Dr. Bao-Tran Nguyen grew up in a refugee camp after escaping communist Vietnam as a young girl. Dr Nathan Jeal toiled in low level jobs across multiple different industries returning to school as a mature student in pursuit of his Doctor of Medicine in Dentistry degree. They have vastly different upbringings and starting paths, and neither had an easy life growing up. Nate and Bao-Tran were asked how they managed to change their trajectory and aim for multiple levels of success, and what advice they’d give to people who are unsure about where they’re heading.
How It All Started
Despite spending part of her childhood in a refugee camp, Bao-Tran was adamant that this wouldn’t be what defined her. She worked hard and ended up studying dentistry. Nate and Bao-Tran are married with an active household. Nate was unable to find his calling after working in several industries, but it all changed when he was awarded his degree in dental medicine. Dental school classmates, they graduated together and practiced separately for a year before formally joining forces in their business.
Beyond One Practice
Most people finish school, go to university, and then work their way up in a company. Sometimes they move between companies within the same industry. Sometimes they change industries while still being part of a company. There is growth, but it’s often more lateral than vertical and while a corporate gig is sometimes safer, it’s also slower and can be limited. Nate and Bao-Tran headed in a different direction. Their work was going well, and instead of staying stagnant in a single practice, they started building up their own.
Within their own clinical practice, they fostered a culture of excellence with their clients and colleagues, providing optimal care solutions. All hiring and progression in their companies is based on attitude rather than experience which has allowed them to grow fast and with good people. From there, Nate and Bao-Tran worked to develop and train best in class customer service and communication skills. These aspects of communication, operations, and marketing worked well for their business, and they realized that other people could benefit from what they’ve learned.
Starting the Mentorship Program
While there are seemingly an endless number of consultants in the dental field, there is nothing that brings such focus on company culture, marketing, operations and communications – with regular, live meetings in a roundtable coaching format. Nate and Bao-Tran used their experience and knowledge to develop a program for dentists who wanted to improve their work environment, attract more patients, and keep existing patients happy. They now provide mentorship for dozens of dentists in support of their business growth strategy across North America.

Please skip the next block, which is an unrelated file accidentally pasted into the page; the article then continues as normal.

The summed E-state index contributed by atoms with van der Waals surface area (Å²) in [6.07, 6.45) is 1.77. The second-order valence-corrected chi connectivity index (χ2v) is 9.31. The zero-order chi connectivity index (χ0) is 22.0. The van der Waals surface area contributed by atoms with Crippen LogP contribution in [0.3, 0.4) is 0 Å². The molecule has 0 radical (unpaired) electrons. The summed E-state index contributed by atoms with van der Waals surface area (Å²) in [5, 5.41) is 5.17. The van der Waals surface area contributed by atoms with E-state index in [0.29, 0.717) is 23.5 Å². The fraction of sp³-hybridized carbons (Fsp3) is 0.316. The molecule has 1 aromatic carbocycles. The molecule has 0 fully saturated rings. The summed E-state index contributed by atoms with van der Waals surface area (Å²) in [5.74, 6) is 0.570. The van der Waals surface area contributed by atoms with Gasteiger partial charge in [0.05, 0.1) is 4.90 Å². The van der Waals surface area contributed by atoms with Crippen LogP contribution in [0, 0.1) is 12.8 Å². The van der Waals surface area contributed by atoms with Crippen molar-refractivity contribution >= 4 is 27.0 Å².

The benefits of mentorship for their clients cannot be overstated. Dentist participants get a sounding board, guided goal setting and tools to expand their horizons while simplifying their business. These concepts are so successful, they took their show on the road. Nate has presented lectures and seminars to dentists in dozens of locations across the continent. He’s also appeared in various books and podcast series, allowing the power couple to expand the reach of their programs.
With their dental practices performing well, their mentorship program helping colleagues, and their presentations and seminars reaching hundreds of people, what do they plan to do next? There’s no slowing down for these two. In fact, they’re not even considering retiring. “Working at what you enjoy and are good at offers freedom. It’s not something I’d ever want to give up”, maintains Bao-Tran. Nate echoes her sentiments, “There’s no reason to stop working if you’re focused on what you’re passionate about.” With the goal to keep working, both are aiming for continued expansion. Their next step is a soon-to-be-released book about running a successful professional practice. Their final piece of advice for us? “Delegate the tasks you cannot or should not be doing – not only are you increasing the capabilities of your business, but you’re also giving someone else a chance to display and develop their skills.”